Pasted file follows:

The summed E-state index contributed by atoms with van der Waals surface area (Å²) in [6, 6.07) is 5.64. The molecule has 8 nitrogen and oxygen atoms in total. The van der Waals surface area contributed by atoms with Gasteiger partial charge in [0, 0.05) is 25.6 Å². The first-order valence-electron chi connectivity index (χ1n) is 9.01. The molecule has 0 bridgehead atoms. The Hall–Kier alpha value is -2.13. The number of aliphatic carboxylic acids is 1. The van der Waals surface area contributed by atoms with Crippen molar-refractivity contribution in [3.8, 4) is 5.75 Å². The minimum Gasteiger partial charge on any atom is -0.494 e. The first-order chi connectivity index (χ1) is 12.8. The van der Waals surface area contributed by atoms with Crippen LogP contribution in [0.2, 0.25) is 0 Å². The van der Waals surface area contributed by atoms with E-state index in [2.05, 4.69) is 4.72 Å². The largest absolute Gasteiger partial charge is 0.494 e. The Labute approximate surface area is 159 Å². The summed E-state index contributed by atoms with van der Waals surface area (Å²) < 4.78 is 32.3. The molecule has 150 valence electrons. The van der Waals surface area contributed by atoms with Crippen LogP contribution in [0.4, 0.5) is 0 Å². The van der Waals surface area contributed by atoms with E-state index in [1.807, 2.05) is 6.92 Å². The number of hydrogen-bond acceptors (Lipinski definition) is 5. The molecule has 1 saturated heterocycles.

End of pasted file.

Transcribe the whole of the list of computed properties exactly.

The summed E-state index contributed by atoms with van der Waals surface area (Å²) in [6, 6.07) is 5.64. The molecule has 8 nitrogen and oxygen atoms in total. The van der Waals surface area contributed by atoms with Gasteiger partial charge in [0, 0.05) is 25.6 Å². The first-order valence-electron chi connectivity index (χ1n) is 9.01. The molecule has 0 bridgehead atoms. The Hall–Kier alpha value is -2.13. The number of aliphatic carboxylic acids is 1. The van der Waals surface area contributed by atoms with Crippen molar-refractivity contribution in [3.8, 4) is 5.75 Å². The minimum Gasteiger partial charge on any atom is -0.494 e. The first-order chi connectivity index (χ1) is 12.8. The van der Waals surface area contributed by atoms with Crippen LogP contribution in [0.2, 0.25) is 0 Å². The van der Waals surface area contributed by atoms with E-state index in [2.05, 4.69) is 4.72 Å². The largest absolute Gasteiger partial charge is 0.494 e. The Labute approximate surface area is 159 Å². The summed E-state index contributed by atoms with van der Waals surface area (Å²) < 4.78 is 32.3. The molecule has 150 valence electrons. The van der Waals surface area contributed by atoms with Crippen LogP contribution in [0.4, 0.5) is 0 Å². The van der Waals surface area contributed by atoms with E-state index in [1.807, 2.05) is 6.92 Å². The number of hydrogen-bond acceptors (Lipinski definition) is 5. The molecule has 1 saturated heterocycles.